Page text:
What is Zyflamend?Zyflamend is a dietary supplement that contains 10 different herbs. Zyflamend contains extracts of rosemary, turmeric, ginger, holy basil, green tea, hu zhang (Polygonum cuspidatum, a source of resveratrol), Chinese goldthread, barberry, oregano, and Baikal skullcap.The extracts found in Zyflamend have anti-inflammatory activity and possible anticancer benefits. There is limited evidence about how Zyflamend may act against tumor growth. Zyflamend has been shown to interfere with the activity of COX-1 and COX-2 enzymes, which are involved in the development of inflammation and possibly cancer. Zyflamend may also act against the NF-kappa B and lipoxygenase (LOX) families of proteins that stimulate tumor growth. How is Zyflamend administered or consumed?Zyflamend is taken as a dietary supplement in capsule form. Have any preclinical (laboratory or animal) studies been conducted using Zyflamend?Laboratory and animal research has recently been done to study the effects of

  5. Prostate Cancer, Nutrition, and Dietary Supplements (PDQ®): Complementary and alternative medicine - Patient Information [NCI] - Questions and Answers About Selenium

    What is soy?The soybean plant has been grown in Asia for food since ancient times. Soy first arrived in Europe and North America in the 18th century. The soybean can be processed into a wide variety of products including soy milk, miso, tofu, soy flour, and oil. Soy foods contain many phytochemicals that may have health benefits. Isoflavones are the most widely researched compounds in soy. Major isoflavones in the soybean include genistein (which may be the most bioactive isoflavone), daidzein, and glycitein. Isoflavones protect the soybean plant from stress and have antioxidant, antimicrobial, and antifungal actions.Isoflavones are phytoestrogens (estrogen -like substances found in plants) that attach to estrogen receptors in cells. Genistein has been shown to affect many pathways in prostate cancer cells involved in the growth and spread of cancer. How is soy administered or consumed? Soy may be consumed in the diet or taken in dietary supplements. Have any preclinical (laboratory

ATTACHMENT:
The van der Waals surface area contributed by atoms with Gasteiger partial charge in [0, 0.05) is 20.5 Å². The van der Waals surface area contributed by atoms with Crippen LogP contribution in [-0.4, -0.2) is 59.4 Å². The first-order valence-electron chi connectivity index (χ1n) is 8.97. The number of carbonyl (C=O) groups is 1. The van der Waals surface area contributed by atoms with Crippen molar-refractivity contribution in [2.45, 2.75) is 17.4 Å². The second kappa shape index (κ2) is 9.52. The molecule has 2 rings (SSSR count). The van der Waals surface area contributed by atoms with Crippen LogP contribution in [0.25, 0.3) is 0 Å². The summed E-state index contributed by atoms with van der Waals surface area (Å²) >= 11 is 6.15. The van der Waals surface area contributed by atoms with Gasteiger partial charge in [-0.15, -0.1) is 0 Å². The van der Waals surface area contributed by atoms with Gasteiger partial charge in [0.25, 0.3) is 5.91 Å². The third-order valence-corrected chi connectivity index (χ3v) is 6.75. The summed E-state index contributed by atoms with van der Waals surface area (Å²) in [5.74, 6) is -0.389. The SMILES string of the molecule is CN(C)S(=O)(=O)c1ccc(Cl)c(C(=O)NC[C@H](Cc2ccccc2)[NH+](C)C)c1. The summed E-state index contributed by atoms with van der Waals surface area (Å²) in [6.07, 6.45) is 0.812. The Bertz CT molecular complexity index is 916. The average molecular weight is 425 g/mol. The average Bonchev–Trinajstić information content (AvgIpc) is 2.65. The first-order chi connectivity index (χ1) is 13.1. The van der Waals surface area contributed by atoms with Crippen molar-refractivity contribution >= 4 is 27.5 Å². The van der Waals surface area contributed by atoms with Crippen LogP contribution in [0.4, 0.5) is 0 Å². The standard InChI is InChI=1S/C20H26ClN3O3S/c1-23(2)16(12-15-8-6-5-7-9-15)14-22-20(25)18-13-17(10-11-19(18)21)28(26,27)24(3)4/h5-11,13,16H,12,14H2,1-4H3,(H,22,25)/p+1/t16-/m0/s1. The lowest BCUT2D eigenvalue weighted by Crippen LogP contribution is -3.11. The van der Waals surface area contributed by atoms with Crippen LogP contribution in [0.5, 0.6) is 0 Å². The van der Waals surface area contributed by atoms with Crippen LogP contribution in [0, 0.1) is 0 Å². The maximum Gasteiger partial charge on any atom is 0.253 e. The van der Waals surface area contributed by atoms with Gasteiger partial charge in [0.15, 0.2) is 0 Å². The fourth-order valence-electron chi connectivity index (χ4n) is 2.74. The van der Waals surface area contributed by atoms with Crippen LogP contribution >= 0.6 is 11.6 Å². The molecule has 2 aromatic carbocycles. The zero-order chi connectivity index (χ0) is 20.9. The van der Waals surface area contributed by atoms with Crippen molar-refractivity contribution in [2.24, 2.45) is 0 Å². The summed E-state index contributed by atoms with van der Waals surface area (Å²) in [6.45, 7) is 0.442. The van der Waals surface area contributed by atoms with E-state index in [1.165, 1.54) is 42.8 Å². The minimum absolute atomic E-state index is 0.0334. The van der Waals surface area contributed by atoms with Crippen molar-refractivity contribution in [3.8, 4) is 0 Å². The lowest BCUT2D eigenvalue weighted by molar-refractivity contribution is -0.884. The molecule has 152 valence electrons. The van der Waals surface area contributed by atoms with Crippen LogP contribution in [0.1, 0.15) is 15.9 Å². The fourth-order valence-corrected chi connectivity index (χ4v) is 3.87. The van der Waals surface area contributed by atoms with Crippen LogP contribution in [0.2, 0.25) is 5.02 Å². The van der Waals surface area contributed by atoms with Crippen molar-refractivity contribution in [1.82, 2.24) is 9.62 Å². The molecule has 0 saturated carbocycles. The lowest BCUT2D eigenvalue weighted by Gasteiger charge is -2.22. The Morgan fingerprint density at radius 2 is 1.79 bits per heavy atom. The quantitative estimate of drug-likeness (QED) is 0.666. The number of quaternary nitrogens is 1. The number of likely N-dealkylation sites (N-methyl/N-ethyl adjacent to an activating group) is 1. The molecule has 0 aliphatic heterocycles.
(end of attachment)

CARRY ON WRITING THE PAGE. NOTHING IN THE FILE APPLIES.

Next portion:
6. Prostate Cancer, Nutrition, and Dietary Supplements (PDQ®): Complementary and alternative medicine - Health Professional Information [NCI] - Lycopene

    OverviewThis section contains the following key information:Lycopene is a carotenoid, a natural pigment made by plants and various fruits and vegetables, including tomatoes, apricot, guava, and watermelon.Lycopene's absorption is improved with concurrent dietary fat intake.Lycopene inhibits androgen receptor expression in prostate cancer cells in vitro and, along with some of its metabolites, reduces prostate cancer cell proliferation and may modulate cell-cycle progression.Lycopene may also affect the insulin-like growth factor intracellular pathway in prostate cancer cells.Results from several in vitro and animal studies have indicated that lycopene may have chemopreventive effects for cancers of the prostate, skin, breast, lung, and liver; however, human trials have been inconsistent in their findings. Clinical trials utilizing lycopene in prostate cancer patients with various different clinical presentations (e.g., early stage, prostate-specific

  7. Prostate Cancer Prevention (PDQ®): Prevention - Health Professional Information [NCI] - Risk Factors for Prostate Cancer Development